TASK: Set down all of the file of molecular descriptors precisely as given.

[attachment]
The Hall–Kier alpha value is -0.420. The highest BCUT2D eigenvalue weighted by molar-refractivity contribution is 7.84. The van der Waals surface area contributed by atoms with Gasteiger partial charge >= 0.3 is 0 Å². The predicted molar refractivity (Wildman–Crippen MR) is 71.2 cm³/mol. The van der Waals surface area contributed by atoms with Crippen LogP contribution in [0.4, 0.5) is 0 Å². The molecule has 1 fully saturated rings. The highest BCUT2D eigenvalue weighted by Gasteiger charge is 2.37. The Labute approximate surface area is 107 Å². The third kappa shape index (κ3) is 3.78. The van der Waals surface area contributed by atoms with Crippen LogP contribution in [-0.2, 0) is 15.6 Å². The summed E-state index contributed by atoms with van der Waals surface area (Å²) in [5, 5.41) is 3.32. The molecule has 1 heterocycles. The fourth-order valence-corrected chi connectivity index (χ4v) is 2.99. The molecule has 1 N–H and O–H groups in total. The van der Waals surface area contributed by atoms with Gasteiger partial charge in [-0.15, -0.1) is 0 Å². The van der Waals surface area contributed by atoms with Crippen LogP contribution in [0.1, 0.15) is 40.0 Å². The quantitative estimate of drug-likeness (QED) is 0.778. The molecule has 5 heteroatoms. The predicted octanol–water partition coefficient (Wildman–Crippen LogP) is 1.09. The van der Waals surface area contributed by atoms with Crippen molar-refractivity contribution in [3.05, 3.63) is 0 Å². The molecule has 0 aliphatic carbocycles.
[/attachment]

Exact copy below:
The Hall–Kier alpha value is -0.420. The highest BCUT2D eigenvalue weighted by molar-refractivity contribution is 7.84. The van der Waals surface area contributed by atoms with Gasteiger partial charge >= 0.3 is 0 Å². The predicted molar refractivity (Wildman–Crippen MR) is 71.2 cm³/mol. The van der Waals surface area contributed by atoms with Crippen LogP contribution in [0.4, 0.5) is 0 Å². The molecule has 1 fully saturated rings. The highest BCUT2D eigenvalue weighted by Gasteiger charge is 2.37. The Labute approximate surface area is 107 Å². The third kappa shape index (κ3) is 3.78. The van der Waals surface area contributed by atoms with Crippen LogP contribution in [-0.2, 0) is 15.6 Å². The summed E-state index contributed by atoms with van der Waals surface area (Å²) in [5, 5.41) is 3.32. The molecule has 1 heterocycles. The fourth-order valence-corrected chi connectivity index (χ4v) is 2.99. The molecule has 1 N–H and O–H groups in total. The van der Waals surface area contributed by atoms with Gasteiger partial charge in [-0.15, -0.1) is 0 Å². The van der Waals surface area contributed by atoms with Crippen LogP contribution in [0.1, 0.15) is 40.0 Å². The quantitative estimate of drug-likeness (QED) is 0.778. The molecule has 5 heteroatoms. The predicted octanol–water partition coefficient (Wildman–Crippen LogP) is 1.09. The van der Waals surface area contributed by atoms with Crippen molar-refractivity contribution in [3.05, 3.63) is 0 Å². The molecule has 0 aliphatic carbocycles.